When Ripley looks into Ash’s microscope to view the now dead alien parasite he says quickly, “Please don’t do that, thank you.”

Most people at first glance would see this as a throwaway moment, or even think it’s Holm ad-libbing, but by adding both “please” and “thank you” it comes off as a laser-focused insult. Make no mistake this scene is a major pissing contest as much as it’s a battle of wits.

Although Ripley and Lambert represent a new world where gender is not looked upon the same way, that doesn’t keep them completely free from sexism. It’s actually Dallas of all people who gives Ripley a subtle sexist jab.

When Dallas takes Ash’s side over Ripley in a debate on what to do with the dead alien parasite, he uses the phrase “my dear.” It’s the only time Ripley’s gender is ever pointed out. While there is no doubt Dallas is her friend, even her champion, the phrase deftly illustrates even in the future sexism is still very much systemic.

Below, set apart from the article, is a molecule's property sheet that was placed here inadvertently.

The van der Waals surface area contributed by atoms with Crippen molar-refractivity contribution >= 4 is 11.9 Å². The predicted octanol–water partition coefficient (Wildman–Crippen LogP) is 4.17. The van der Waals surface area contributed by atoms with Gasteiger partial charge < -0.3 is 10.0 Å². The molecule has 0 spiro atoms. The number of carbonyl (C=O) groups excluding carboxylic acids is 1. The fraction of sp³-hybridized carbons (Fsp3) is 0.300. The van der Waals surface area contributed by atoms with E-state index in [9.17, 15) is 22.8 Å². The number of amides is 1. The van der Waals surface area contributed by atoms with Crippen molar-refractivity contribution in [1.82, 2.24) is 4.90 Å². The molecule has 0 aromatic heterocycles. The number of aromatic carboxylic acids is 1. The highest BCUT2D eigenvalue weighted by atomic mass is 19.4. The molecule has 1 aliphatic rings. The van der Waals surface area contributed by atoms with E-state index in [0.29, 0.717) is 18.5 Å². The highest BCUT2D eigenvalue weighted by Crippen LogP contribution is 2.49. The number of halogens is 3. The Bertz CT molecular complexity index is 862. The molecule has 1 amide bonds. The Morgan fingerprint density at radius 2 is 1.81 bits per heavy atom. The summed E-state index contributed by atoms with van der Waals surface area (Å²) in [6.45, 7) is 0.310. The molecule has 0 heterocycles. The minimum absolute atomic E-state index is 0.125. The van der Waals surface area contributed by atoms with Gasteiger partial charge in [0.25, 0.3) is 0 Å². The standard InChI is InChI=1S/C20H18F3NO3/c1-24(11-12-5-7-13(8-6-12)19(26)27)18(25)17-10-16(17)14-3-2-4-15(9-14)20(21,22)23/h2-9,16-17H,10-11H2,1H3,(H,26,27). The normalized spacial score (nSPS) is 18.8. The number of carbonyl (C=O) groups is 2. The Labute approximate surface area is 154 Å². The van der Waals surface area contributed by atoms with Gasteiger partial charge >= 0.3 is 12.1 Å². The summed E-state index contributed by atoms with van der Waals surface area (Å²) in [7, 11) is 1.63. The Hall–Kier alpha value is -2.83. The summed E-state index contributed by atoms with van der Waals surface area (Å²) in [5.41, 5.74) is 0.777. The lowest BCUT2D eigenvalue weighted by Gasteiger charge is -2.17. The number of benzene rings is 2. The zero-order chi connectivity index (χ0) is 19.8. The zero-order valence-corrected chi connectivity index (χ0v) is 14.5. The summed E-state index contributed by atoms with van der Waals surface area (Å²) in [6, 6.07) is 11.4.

It is hard not to pin any bad behavior from the crew after the alien gets on board on anything other than fear.  However, the relative calm before the alien “bursts” onto the scene does provide some interesting moments.

Parker and his single maintenance team member Brett, played by the always perfect Harry Dean Stanton, provide a sort of Laurel and Hardy act in space. Parker, the far more vocal member of the duo, makes what can only be seen as a relentless attempt to secure a full share of the profits for him and Brett.

Parker also provides a lame yet important sexist joke about “wishing he was eating something else” while giving Lambert a big smile over dinner.  Lambert plays along but is rightly disgusted by the joke. This moment is perfect by Ridley Scott in that it deftly gets the audience focused on something else the moment before the alien’s big debut.

Alien is truly unique. It is masterful storytelling that changed the genre forever and paved the way for countless followers. It also helped to break the convention of the white male hero. I also think the microaggressions between crewmembers makes this movie every bit as brilliant as the alien itself.

To quote Ash, “I admire its purity.”